The phase detector 11 detects a phase (or an argument) of symbol 1. Here, the phase of symbol 1 is used as a reference phase to detect a phase difference in the phase difference detector 14. Thus, symbol 1 is called a “reference symbol” in some cases. The phase of the reference symbol (i.e., symbol 1) is called θR in some cases.

Symbols 2 through NL are input to the selector 12. The selector 12 selects a corresponding symbol in accordance with a symbol selection signal given by the symbol interval controller 19. When the symbol interval controller 19 specifies the symbol interval Ni, the symbol selection signal indicates “Ni+1”. Then, the selector 12 selects symbol “Ni+1”. The symbol selected by the selector 12 is called the “selected symbol” in some cases.

The phase detector 13 detects a phase (or an argument) of the selected symbol selected by the selector 12. The phase of the selected symbol is called θS in some cases.

The phase difference detector 14 detects a difference between the phase θR of the reference symbol and the phase θS. of the selected symbol. The phase difference detector 14, however, detects a phase difference between the reference symbol and the selected symbol due to the frequency offset. Here, when the symbol interval controller 19 specifies the symbol interval Ni, a phase difference between the reference symbol (i.e., symbol 1) and the symbol Ni+1 is detected. That is, a phase difference that is Ni times a phase difference between two successive symbols is detected. Note that the configuration and operation of the phase difference detector 14 will be explained later.

The divider 15 divides the phase difference detected by the phase difference detector 14 by Ni. Note that the divider 15 receives a notification indicating the symbol interval Ni from the symbol interval controller 19. The loop filter 16 averages calculation results by the divider 15. The calculation result by the loop filter 16 is output as a frequency offset estimate value.

The multiplier 17 multiplies the frequency offset estimation value by Ni. Note that the multiplier 17 receives a notification indicating the symbol interval Ni from the symbol interval controller 19. Further, the multiplied result is used in the phase difference detector 14, as will be explained later.

The threshold value determination unit 18 determines a threshold value in accordance with a modulation scheme of the received optical signal. The modulation scheme of the received optical signal is notified by a network administrator, for instance. The threshold value is ±π/4 in the case where the modulation scheme of the received optical signal is QPSK. The symbol interval controller 19 specifies anew symbol interval based on the frequency offset estimation value, the threshold value given by the threshold value determination unit 18, and a current symbol interval Ni. That is, the symbol interval N is updated on a real time basis.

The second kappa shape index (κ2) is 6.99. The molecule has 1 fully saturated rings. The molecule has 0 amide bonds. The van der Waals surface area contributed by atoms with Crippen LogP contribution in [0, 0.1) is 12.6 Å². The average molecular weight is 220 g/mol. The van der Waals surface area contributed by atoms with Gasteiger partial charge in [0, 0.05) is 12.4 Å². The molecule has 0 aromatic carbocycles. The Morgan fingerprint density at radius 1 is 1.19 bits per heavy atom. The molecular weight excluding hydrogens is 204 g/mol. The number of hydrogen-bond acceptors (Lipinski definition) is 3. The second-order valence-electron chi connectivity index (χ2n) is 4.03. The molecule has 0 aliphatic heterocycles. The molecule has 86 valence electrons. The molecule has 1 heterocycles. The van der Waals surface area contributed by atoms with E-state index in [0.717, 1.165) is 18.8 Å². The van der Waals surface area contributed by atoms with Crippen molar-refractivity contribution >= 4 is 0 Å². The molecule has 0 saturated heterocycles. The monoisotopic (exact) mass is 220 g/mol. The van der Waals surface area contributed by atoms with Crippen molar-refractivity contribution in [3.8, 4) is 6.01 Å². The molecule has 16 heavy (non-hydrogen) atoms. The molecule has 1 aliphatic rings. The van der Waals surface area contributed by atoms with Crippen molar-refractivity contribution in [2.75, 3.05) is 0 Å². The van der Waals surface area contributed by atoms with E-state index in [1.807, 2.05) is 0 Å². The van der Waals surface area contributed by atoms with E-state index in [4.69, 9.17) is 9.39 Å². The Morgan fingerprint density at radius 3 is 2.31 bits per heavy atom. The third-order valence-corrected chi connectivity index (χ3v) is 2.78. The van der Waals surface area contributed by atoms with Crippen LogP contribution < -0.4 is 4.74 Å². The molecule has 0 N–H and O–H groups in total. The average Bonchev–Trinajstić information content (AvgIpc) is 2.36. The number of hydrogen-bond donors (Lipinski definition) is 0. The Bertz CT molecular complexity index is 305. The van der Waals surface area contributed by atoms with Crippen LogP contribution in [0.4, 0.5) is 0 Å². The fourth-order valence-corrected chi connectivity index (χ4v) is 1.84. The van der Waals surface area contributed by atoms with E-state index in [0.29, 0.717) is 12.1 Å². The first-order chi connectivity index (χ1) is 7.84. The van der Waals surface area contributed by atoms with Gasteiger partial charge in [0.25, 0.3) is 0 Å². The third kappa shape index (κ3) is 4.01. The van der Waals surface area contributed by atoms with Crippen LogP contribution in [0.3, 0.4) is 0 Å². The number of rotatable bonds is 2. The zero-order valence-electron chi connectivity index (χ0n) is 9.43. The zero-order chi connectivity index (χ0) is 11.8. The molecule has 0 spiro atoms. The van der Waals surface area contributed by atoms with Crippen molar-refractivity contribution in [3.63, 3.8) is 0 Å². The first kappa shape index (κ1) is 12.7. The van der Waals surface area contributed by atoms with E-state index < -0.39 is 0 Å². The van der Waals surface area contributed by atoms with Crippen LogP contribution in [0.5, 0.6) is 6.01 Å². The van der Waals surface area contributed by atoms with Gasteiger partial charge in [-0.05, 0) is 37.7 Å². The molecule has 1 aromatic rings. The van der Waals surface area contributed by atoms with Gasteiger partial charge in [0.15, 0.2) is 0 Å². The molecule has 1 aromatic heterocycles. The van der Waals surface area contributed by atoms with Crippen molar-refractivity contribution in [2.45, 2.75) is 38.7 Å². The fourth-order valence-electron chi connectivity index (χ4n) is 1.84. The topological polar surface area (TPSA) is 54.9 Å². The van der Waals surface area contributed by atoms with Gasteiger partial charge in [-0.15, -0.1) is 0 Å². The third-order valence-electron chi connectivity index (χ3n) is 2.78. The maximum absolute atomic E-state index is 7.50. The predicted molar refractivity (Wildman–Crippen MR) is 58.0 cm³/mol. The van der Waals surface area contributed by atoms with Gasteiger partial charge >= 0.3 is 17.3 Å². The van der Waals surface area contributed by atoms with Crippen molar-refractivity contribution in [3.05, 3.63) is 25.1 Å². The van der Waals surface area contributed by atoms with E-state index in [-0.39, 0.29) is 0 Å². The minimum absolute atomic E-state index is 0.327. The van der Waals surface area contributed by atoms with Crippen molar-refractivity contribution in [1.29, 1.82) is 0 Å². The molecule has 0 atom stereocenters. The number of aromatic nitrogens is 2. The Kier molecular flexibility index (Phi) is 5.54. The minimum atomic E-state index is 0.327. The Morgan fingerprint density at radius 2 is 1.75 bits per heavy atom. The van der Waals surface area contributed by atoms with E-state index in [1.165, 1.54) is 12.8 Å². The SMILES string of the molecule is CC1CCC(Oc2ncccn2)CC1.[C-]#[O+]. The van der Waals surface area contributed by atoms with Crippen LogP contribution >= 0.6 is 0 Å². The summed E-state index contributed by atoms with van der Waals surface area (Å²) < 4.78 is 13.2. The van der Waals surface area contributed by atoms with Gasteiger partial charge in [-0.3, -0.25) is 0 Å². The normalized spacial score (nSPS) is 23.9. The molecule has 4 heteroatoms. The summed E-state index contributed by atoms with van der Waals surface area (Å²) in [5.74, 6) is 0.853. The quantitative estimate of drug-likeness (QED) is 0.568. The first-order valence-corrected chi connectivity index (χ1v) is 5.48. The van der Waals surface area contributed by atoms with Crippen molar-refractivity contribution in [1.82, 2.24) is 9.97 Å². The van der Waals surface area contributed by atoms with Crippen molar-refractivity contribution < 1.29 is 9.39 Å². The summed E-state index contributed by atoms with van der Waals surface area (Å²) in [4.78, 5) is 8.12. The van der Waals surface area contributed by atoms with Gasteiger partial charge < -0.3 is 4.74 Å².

As described above, the phase difference detector 14 detects a phase difference between a phase of the reference symbol and a phase of the selected symbol. A phase of each symbol, however, is dependent on values of corresponding two bits allocated to the symbol. For example, π/4 is allocated to a symbol transmitting “11”, and 3π/4 is allocated to a symbol transmitting “01”. Hence, the phase difference detector 14 has a function to compensate for a modulation phase corresponding to the transmitted data. Therefore, the phase difference detector 14 includes a phase converter 21, a subtractor 22, a phase converter 23, a subtractor 24, and an adder 25.

The phase converter 21 receives the phase θR of the reference symbol. Then, the phase converter 21 converts the phase θR into a phase θR1. Note that x=θR is satisfied for the phase converter 21.

If x<π/2, then θR1R−π/4.

If π/2≦x<π, then θR1R−3π/4.

If π≦x<3π/2, then θR1R−5π/4.

If 3π/2≦x<2π, then θR1R−7π/4.

Thus, if the phase θR of the reference symbol is 45 degrees, θR1=0 is obtained. In addition, if the phase θR of the reference symbol is 150 degrees, θR1=15 is obtained.

The phase converter 23 receives the phase θS of the selected symbol selected detected by the phase detector 13. The subtractor 22 subtracts a calculation result made by the adder 25 from the phase θS of the selected symbol. Then, the calculation result y of the subtractor 22 is fed to the phase converter 23. The phase converter 23 converts the phase θS into a phase θS1 in accordance with the following conditions.

If y<π/2, then θS1S−π/4.

If π/2≦y<π, then θS1S−3π/4.

If π≦y<3π/2, then θS1S−5π/4.

If 3π/2≦y<2π, then θS1S−7π/4.

The subtractor 24 calculates a difference between the phase θR1 obtained by the phase converter 21 and the phase θS1 obtained by the phase converter 23. This calculation result indicates a phase difference occurring between the reference symbol and the selected symbol due to the frequency offset. This phase difference is divided by Ni by the divider 15, and then averaged in the loop filter 16.

The adder 25 adds a calculation result of the multiplier 17 to the phase θR1 obtained from the phase converter 21. The calculation result by the adder 25 is used by the subtractor 22 as described above.